What is an IVC filter?
The inferior vena cava (IVC) is a major vein that carries blood from the lower body into the heart. An IVC filter is a spider-like wire device inserted into this vein in patients who are at high risk of pulmonary embolism (a blockage in one of the arteries in the lungs). The IVC filter’s purpose is to prevent blood clots from entering the heart, lungs or brain by catching the clots in the bloodstream and allowing them to break down over time. The filters often are used with patients who are not able to take anticoagulant medication (drugs that help prevent blood clots).
Who undergoes an IVC filter implant?
IVC filters are implanted in patients who have a history of or are at risk of developing blood clots in the legs, including patients: (1) Diagnosed with Deep Vein Thrombosis (2) Diagnosed with Pulmonary Embolism (3) Have faced Trauma Attacks in past (4) Who cannot do any Body Movement (5) Who recently had a Surgery (6) Who has delivered a Baby
What is the purpose of IVC filters?
IVC filters are designed to filter or “catch” blood clots (called “thrombi”) emanating in the legs before they reach the lungs. Blood clots in legs are called deep vein thrombosis or DVT. A blood clot in the lungs is referred to as a pulmonary embolism or PE, which can be fatal. Importantly, retrievable IVC filters — the type of IVC filter most patients receive – are intended for short-term placement and should be removed after the risk of blood clots passes.
What are some common problems after an IVC filter implant?
There can be one or many complications after an IVC filter implant such as, Chest Pain, Confusion, Heart Rhythm Problems, Hypotension Stroke, Lightheadedness , Nausea, Neck Pain, Shortness of Breath, Hemorrhaging, Pulmonary Embolism and also Death.
Are IVC filters commonly used?
Yes. IVC filter usage has increased rapidly in the past 30 years. Tens of thousands of patients in the U.S. are implanted with IVC filters annually. In 1979, 2,000 IVC filters were implanted, while in 2007, that number was nearly 167,000 with over 250,000 used in 2012. The market leaders in the sale of IVC filters are Cordis Corporation, Cook Medical, and C.R. Bard, Inc.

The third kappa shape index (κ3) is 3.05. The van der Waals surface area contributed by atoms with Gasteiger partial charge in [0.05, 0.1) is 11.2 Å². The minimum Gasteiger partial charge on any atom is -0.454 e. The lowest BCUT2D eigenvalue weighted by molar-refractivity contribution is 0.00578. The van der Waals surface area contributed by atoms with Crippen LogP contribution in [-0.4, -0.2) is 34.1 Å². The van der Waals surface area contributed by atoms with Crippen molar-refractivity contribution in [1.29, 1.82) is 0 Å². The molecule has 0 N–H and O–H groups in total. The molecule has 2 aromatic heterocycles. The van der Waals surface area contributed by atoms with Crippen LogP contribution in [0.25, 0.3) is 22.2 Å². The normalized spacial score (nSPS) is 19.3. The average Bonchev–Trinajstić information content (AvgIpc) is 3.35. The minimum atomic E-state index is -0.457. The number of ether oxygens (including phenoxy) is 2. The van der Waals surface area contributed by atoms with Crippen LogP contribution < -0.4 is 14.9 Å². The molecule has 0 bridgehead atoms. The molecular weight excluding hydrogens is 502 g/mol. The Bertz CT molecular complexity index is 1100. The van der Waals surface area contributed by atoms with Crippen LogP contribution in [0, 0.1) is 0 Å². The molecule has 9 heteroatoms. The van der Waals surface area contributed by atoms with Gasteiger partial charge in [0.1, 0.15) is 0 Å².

How an IVC filter can be a risk?
Blood clots that develop in the veins of the leg or pelvis, a condition called deep vein thrombosis (DVT), occasionally break up and large pieces of the clot can travel to the lungs. An IVC filter is a small metal device that traps large clot fragments and prevents them from traveling through the vena cava vein to the heart and lungs, where they could cause severe complications such as pain, difficulty in breathing, shortness of breath or even death.
Is an IVC filter retrievable?
Until recently, IVC filters were available only as permanently implanted devices. Newer filters, called optionally retrievable filters, may be left in place permanently or have the option to potentially be removed from the blood vessel later. This removal may be performed when the risk of clot travelling to the lung has passed. Removal of an IVC filter eliminates any long term risks of having the filter in place such as filter fracture or recurrent DVT. It does not address the cause of the deep vein thrombosis or coagulation. Your referring physician will determine if blood thinners are still necessary. However, not all retrievable IVC filters are able to be retrieved if the risk of clots traveling to the lung persists. These filters can be left in place as permanent filters.
What is an IVC filter also known as?
Inferior Vena Cava Filter is also known as Blood Clot Filter. An IVC filter is a small metal device designed to prevent blood clots from traveling to the lungs. The filter is placed in the inferior vena cava (the large vein that takes blood back to the heart) typically just below the kidneys using a catheter type deployment device.
If a person has PE, should he/she implant an IVC filter?
No. The usual therapy for a patient at risk for blood clots traveling from the legs to the lungs is anticoagulation drug therapy, such as heparin or Coumadin. IVC filters, however, are inserted in patients when medications to dissolve clots cannot be used or are ineffective. For example, IVC filters have been increasingly used following gastric bypass or bariatric surgery and other types of major surgery when a patient is temporarily at risk for DVT and traditional anticoagulation may cause serious bleeding.